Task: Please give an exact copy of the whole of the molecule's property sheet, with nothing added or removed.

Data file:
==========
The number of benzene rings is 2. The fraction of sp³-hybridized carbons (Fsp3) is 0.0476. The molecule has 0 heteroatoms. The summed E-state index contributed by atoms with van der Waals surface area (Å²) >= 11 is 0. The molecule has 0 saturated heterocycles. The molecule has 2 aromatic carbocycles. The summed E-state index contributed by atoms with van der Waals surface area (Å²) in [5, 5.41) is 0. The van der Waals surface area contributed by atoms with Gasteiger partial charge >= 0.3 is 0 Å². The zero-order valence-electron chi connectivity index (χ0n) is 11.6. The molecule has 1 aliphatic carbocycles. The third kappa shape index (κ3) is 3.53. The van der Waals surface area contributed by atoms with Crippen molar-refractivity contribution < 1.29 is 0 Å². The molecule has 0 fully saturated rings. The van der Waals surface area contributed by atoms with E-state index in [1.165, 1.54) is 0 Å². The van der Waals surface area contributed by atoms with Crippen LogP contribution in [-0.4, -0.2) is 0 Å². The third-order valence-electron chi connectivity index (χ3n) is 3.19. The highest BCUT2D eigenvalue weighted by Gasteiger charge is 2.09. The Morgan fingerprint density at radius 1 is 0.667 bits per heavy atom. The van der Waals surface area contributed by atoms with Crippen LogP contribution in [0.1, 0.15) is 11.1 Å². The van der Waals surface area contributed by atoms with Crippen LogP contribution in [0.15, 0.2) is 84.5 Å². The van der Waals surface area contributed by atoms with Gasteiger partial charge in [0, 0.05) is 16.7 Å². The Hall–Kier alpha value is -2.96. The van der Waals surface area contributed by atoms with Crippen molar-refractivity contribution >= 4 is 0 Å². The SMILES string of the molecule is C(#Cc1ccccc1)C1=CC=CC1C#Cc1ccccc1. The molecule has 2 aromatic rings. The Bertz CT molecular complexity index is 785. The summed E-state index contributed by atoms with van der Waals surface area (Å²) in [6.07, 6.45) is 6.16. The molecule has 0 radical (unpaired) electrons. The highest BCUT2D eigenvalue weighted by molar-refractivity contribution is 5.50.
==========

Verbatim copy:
The number of benzene rings is 2. The fraction of sp³-hybridized carbons (Fsp3) is 0.0476. The molecule has 0 heteroatoms. The summed E-state index contributed by atoms with van der Waals surface area (Å²) >= 11 is 0. The molecule has 0 saturated heterocycles. The molecule has 2 aromatic carbocycles. The summed E-state index contributed by atoms with van der Waals surface area (Å²) in [5, 5.41) is 0. The van der Waals surface area contributed by atoms with Gasteiger partial charge >= 0.3 is 0 Å². The zero-order valence-electron chi connectivity index (χ0n) is 11.6. The molecule has 1 aliphatic carbocycles. The third kappa shape index (κ3) is 3.53. The van der Waals surface area contributed by atoms with Crippen molar-refractivity contribution < 1.29 is 0 Å². The molecule has 0 fully saturated rings. The van der Waals surface area contributed by atoms with E-state index in [1.165, 1.54) is 0 Å². The van der Waals surface area contributed by atoms with Crippen LogP contribution in [-0.4, -0.2) is 0 Å². The third-order valence-electron chi connectivity index (χ3n) is 3.19. The highest BCUT2D eigenvalue weighted by Gasteiger charge is 2.09. The Morgan fingerprint density at radius 1 is 0.667 bits per heavy atom. The van der Waals surface area contributed by atoms with Crippen LogP contribution in [0.1, 0.15) is 11.1 Å². The van der Waals surface area contributed by atoms with Crippen LogP contribution in [0.15, 0.2) is 84.5 Å². The van der Waals surface area contributed by atoms with Gasteiger partial charge in [0, 0.05) is 16.7 Å². The Hall–Kier alpha value is -2.96. The van der Waals surface area contributed by atoms with Crippen molar-refractivity contribution >= 4 is 0 Å². The SMILES string of the molecule is C(#Cc1ccccc1)C1=CC=CC1C#Cc1ccccc1. The molecule has 2 aromatic rings. The Bertz CT molecular complexity index is 785. The summed E-state index contributed by atoms with van der Waals surface area (Å²) in [6.07, 6.45) is 6.16. The molecule has 0 radical (unpaired) electrons. The highest BCUT2D eigenvalue weighted by molar-refractivity contribution is 5.50.